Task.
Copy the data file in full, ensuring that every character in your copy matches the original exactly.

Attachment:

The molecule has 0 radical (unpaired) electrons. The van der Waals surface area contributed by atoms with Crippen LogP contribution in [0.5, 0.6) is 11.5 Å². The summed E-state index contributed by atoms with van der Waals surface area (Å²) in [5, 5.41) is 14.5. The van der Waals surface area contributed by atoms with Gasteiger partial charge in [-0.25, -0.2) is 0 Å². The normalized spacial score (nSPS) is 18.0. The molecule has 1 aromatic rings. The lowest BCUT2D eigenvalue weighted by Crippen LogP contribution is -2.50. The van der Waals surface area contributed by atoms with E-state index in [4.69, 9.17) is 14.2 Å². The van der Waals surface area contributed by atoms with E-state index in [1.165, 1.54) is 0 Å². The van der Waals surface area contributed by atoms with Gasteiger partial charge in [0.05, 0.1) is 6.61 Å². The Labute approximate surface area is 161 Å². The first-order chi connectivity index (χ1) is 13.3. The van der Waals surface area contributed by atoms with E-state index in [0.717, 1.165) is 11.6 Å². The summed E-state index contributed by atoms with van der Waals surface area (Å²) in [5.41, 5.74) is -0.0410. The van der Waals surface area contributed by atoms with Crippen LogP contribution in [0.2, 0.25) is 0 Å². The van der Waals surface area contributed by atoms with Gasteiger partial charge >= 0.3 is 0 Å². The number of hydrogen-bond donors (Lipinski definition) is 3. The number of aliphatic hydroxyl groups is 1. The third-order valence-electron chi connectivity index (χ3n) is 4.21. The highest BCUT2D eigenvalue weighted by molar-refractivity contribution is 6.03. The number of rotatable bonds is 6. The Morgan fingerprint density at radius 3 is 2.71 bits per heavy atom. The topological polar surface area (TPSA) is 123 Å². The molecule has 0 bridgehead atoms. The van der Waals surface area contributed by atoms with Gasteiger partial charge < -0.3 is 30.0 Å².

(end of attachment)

The molecule has 0 radical (unpaired) electrons. The van der Waals surface area contributed by atoms with Crippen LogP contribution in [0.5, 0.6) is 11.5 Å². The summed E-state index contributed by atoms with van der Waals surface area (Å²) in [5, 5.41) is 14.5. The van der Waals surface area contributed by atoms with Gasteiger partial charge in [-0.25, -0.2) is 0 Å². The normalized spacial score (nSPS) is 18.0. The molecule has 1 aromatic rings. The lowest BCUT2D eigenvalue weighted by Crippen LogP contribution is -2.50. The van der Waals surface area contributed by atoms with E-state index in [4.69, 9.17) is 14.2 Å². The van der Waals surface area contributed by atoms with E-state index in [1.165, 1.54) is 0 Å². The van der Waals surface area contributed by atoms with Gasteiger partial charge in [0.05, 0.1) is 6.61 Å². The Labute approximate surface area is 161 Å². The first-order chi connectivity index (χ1) is 13.3. The van der Waals surface area contributed by atoms with E-state index in [0.717, 1.165) is 11.6 Å². The summed E-state index contributed by atoms with van der Waals surface area (Å²) in [5.41, 5.74) is -0.0410. The van der Waals surface area contributed by atoms with Crippen LogP contribution in [0.2, 0.25) is 0 Å². The van der Waals surface area contributed by atoms with Gasteiger partial charge >= 0.3 is 0 Å². The number of hydrogen-bond donors (Lipinski definition) is 3. The number of aliphatic hydroxyl groups is 1. The third-order valence-electron chi connectivity index (χ3n) is 4.21. The highest BCUT2D eigenvalue weighted by molar-refractivity contribution is 6.03. The number of rotatable bonds is 6. The Morgan fingerprint density at radius 3 is 2.71 bits per heavy atom. The topological polar surface area (TPSA) is 123 Å². The molecule has 0 bridgehead atoms. The van der Waals surface area contributed by atoms with Gasteiger partial charge < -0.3 is 30.0 Å².